To unlock the cheetah in challenge or campaign games, you must earn a 2-1/2-star zoo fame rating for your zoo.
The cheetah is a member of the cat family and one of the fastest land animals in the world. A cheetah can accelerate to a running speed of 93 km/h (58 mph) in just two to three seconds, sustaining that speed for up to 300 m (1,000 ft). Until about 100 years ago cheetahs were found in open habitats throughout Africa, the Middle East, and southwest Asia as far as central India. Excessive hunting and habitat destruction have reduced the cheetah's range to isolated parts of Africa south of the Sahara, where around 10,000 cheetahs now live. Fewer than 100 cheetahs remain in remote areas of Iran.
Until recently this fastest of land mammals dashed after its prey across savannahs and semideserts throughout Africa and western and central Asia. Now the cheetah, Acinonyx jubatus, verges on extinction in Asia and is dwindling in much of Africa. Why? Some biologists believe today's cheetahs are simply too inbred to thrive, being descended from a few survivors of a crisis that almost wiped the species out some 10,000 years ago. But other scientists dispute this bottleneck theory and maintain that the genetic uniformity of the cheetah has not led to any constitutional weakness. The real agents behind the decline of the species, they say, are the ranchers and farmers who persecute cheetahs as vermin and encroach on their remaining habitat.
Scientists classify the cheetah in its own genus because of its physical distinctiveness from other cats, although genetic studies suggest that the cheetah may share a common ancestor with the North American puma. Fossil evidence shows that cheetahs may have originated in North America as early as 3 million years ago and then spread into Eurasia and Africa. Scientists theorize that around 12,000 years ago a significant climate change caused a rapid decline in the cheetah population, with only a small group of cheetahs surviving in Eurasia. Inbreeding (mating between close relatives) likely occurred as this tiny population slowly grew over generations. As a result of this inbreeding, today's cheetahs lack genetic variation, which may make them less able to adapt to changes in the environment, such as infectious disease or a climate change. Overhunting and habitat destruction place cheetahs at high risk for extinction. Farmers often kill cheetahs to prevent them from threatening their livestock. Scientists have developed breeding programs intended to provide insurance against their extinction in the wild, and they are working with local communities in Africa to reduce conflicts between people and cheetahs.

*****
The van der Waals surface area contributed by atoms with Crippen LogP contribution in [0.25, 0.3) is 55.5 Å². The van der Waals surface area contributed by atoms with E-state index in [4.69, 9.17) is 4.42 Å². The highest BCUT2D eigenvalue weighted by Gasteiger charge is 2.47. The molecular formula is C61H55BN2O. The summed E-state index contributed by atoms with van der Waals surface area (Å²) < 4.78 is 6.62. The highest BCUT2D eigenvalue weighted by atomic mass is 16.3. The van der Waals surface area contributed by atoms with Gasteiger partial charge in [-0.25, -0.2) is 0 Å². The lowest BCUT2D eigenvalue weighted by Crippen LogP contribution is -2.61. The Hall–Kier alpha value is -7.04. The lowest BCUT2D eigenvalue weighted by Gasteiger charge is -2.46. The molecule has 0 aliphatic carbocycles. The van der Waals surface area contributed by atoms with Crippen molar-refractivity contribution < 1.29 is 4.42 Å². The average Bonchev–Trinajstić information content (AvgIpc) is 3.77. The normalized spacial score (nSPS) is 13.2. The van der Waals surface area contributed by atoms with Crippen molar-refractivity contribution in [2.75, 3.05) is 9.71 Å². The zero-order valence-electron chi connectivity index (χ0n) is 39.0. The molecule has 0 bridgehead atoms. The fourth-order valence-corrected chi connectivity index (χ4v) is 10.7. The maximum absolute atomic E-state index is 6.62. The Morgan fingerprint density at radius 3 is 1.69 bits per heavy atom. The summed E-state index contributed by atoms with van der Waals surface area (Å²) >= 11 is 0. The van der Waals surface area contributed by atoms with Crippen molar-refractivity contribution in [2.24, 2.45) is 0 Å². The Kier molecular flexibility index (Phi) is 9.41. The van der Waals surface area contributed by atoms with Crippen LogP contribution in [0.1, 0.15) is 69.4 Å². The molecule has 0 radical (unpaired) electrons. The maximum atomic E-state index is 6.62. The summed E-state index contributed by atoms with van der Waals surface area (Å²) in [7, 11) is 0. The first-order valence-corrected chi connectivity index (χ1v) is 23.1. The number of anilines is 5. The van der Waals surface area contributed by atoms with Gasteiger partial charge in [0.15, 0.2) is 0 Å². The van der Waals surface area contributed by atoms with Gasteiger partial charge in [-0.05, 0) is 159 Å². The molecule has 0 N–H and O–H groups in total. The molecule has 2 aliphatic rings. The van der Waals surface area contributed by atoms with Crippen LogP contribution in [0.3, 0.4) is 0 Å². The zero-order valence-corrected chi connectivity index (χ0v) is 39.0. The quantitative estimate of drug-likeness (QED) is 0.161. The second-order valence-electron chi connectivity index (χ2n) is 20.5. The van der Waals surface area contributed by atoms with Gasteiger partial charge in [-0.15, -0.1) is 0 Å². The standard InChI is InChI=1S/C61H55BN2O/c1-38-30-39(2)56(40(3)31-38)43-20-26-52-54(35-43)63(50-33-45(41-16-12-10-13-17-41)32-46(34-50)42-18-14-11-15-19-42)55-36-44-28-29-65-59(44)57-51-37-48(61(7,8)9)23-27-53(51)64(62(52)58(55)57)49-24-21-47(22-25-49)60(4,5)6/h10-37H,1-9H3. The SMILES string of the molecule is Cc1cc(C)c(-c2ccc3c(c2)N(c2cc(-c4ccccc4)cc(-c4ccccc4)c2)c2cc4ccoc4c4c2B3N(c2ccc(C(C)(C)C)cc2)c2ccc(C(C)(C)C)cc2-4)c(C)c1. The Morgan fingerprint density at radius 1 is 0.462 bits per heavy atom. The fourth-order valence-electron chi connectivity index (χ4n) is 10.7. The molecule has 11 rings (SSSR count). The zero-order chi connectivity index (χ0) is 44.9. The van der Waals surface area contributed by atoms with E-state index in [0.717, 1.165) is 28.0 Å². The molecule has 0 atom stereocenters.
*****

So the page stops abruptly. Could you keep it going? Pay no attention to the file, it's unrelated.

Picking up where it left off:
Scientists primarily study cheetahs in the wild by using radio tracking, in which a collar with a radio transmitter attached is placed around the neck of a cheetah. Scientists monitor the radio transmissions as the cheetah travels in order to track the cat's whereabouts and learn about its life history and behaviors. Some scientists also keep a photographic archive of individuals within a population. They are able to distinguish one cheetah from another by a distinctive pattern of rings on the tail. This photographic record helps scientists monitor individual cheetahs over the course of their lives.
The cheetah is one of the fastest land animals. It can reach a top speed of 58 mph (93 km/h) in 2 to 3 seconds, and maintain it for 1,000 ft (300 m).
The cheetah's long tail acts as a balance and aids in high-speed turns.
A cheetah's footpads have grooves for better traction at high speeds.
When communicating with one another, cheetahs do not roar; instead they make a variety of vocalizations, including purrs, bleats, barks, and chirps, that sound remarkably like those of a bird.